Thursday, November 26, 2009
"At that moment I couldn't care less. You go along with the faculties you have almost as if you are normally equipped. And then something like this happens and you realize what a defective you are."
Hit me like a thud in the chest. It so exactly describes the way I feel when I am suddenly limited by my vision loss. For the most part, given the adaptations I (and we) have made in our lifestyle, things run along pretty smoothly. Mostly, people tell me that if I hadn't told them, they never would guess that I'm blind. And I feel, what, proud? So people who can't hide their blindness should be embarrassed?
Of course 'defective' is a self-indulgent word to use. Everyone has things they cannot do and plenty of people have a lot more limitations on their lives than I do. I think it's precisely because I live life like a 'normal' person that facing my defect can be so startling.
Monday, November 23, 2009
The Heat Is On
In the summer of 1976, my sister Jenny and I learned to adapt to a life where we were playing Barbies with the nice Lutheran girls across the street one day, and trying to shake, shake, shake our booties at loud, multi-racial gatherings the next. Our parents had separated so completely that it became impossible to imagine they had ever been together. The divorce wasn’t legally final but the changes were irrevocable. My white father stayed in the very white suburbs he thought were safe, and my white mother moved to the very black inner city of Detroit where she could afford to live and go back to school.
That August, in the midst of fluctuating custody arrangements, Jenny and I were sent to a summer camp while our two younger brothers were shuttled between parents. “Urban Third World Camp” was arranged by an anti-racism group called People Acting for Change Together (PACT). The camp’s name was to recognize the low quality of life in the ghetto.
Mary and Sharon, a couple of the PACT members, were friends of my mother and had recently divorced, gone back to school, and become politicized. Both women were tall and whip-thin, had long, blond hair and wore large, wire-frame glasses. They tended to wear tight-fitting shirts that snapped at the crotch and skin-tight jeans that ended at like-colored boots or sandals. The overall effect from afar was of two streamlined swathes of color striding across the horizon. Up close, their pale selves were often serious. In the presence of black people, however, I saw them get giggly and shrill with what I assumed was excitement at the voyage away from the stifling suburbia where they’d cocooned for a decade or more. Also, I believe that they truly did want to change the world. The proximity of black people might have caused a giddy sense of efficacy simply because it unequivocally signaled being in, or at least near to, the trenches.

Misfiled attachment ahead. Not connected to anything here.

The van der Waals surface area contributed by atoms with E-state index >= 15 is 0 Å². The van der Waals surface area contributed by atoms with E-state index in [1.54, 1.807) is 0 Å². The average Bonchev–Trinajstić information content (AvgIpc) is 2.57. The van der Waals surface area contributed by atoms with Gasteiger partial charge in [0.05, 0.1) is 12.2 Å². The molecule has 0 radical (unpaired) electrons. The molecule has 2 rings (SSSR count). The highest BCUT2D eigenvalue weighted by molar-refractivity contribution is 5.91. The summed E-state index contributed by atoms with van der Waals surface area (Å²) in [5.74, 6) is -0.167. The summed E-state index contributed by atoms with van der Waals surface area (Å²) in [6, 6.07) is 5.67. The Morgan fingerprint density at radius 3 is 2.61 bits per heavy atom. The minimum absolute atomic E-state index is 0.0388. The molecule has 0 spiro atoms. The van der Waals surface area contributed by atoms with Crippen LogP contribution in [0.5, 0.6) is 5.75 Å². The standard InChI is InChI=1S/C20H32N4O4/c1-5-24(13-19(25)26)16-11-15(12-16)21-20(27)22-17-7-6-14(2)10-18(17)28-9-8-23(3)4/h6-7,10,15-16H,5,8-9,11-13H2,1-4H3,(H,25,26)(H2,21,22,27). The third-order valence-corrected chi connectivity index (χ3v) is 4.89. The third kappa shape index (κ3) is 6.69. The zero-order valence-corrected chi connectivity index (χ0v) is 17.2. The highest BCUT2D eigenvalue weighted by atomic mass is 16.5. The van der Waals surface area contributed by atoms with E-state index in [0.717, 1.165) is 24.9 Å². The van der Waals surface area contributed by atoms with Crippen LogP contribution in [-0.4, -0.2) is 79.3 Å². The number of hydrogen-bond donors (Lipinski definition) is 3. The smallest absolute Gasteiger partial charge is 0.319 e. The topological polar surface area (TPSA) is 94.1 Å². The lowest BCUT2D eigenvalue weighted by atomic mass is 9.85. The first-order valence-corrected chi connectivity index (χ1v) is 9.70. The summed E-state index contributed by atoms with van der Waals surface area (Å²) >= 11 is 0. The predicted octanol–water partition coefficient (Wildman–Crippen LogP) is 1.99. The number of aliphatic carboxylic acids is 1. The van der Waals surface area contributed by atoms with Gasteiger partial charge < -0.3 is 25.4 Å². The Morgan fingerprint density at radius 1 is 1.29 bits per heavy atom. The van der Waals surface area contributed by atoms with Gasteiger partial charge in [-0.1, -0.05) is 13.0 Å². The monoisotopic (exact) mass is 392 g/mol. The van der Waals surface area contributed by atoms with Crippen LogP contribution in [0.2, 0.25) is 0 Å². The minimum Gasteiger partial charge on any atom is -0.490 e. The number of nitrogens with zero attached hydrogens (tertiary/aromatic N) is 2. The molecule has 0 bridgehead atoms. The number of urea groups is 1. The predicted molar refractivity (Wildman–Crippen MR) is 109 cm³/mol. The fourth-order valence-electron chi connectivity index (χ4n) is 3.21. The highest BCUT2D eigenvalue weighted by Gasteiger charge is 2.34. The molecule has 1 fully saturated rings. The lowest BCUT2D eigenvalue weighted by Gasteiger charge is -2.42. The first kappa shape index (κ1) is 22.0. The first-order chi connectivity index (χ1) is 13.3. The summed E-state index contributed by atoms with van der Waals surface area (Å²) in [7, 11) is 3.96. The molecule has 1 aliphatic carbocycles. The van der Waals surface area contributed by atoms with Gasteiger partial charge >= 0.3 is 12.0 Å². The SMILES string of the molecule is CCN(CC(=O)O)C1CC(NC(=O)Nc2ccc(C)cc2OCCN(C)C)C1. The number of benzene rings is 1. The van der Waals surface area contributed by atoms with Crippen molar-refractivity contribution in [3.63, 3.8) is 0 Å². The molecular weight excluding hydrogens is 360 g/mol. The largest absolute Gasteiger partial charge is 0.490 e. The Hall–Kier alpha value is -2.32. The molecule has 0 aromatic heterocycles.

My mother admired and, to a certain extent, emulated Mary and Sharon, but they were older than she by just enough that she was always odd-woman-out. She was also shorter, more insecure, and tended to wear brighter colors. Plus she had just become single mother to four children, one of whom was a recently weaned infant.
Their children being older, Mary and Sharon had a lot more time to be political; they would be administrators at the camp. They each had one teen-aged child who would be a counselor and one younger child who would be a camper. My mother enrolled my sister and me with a logic that she now admits was ‘dichotomous thinking’: Anything the reverse of what was must be better. I was ten and my sister was nine years old.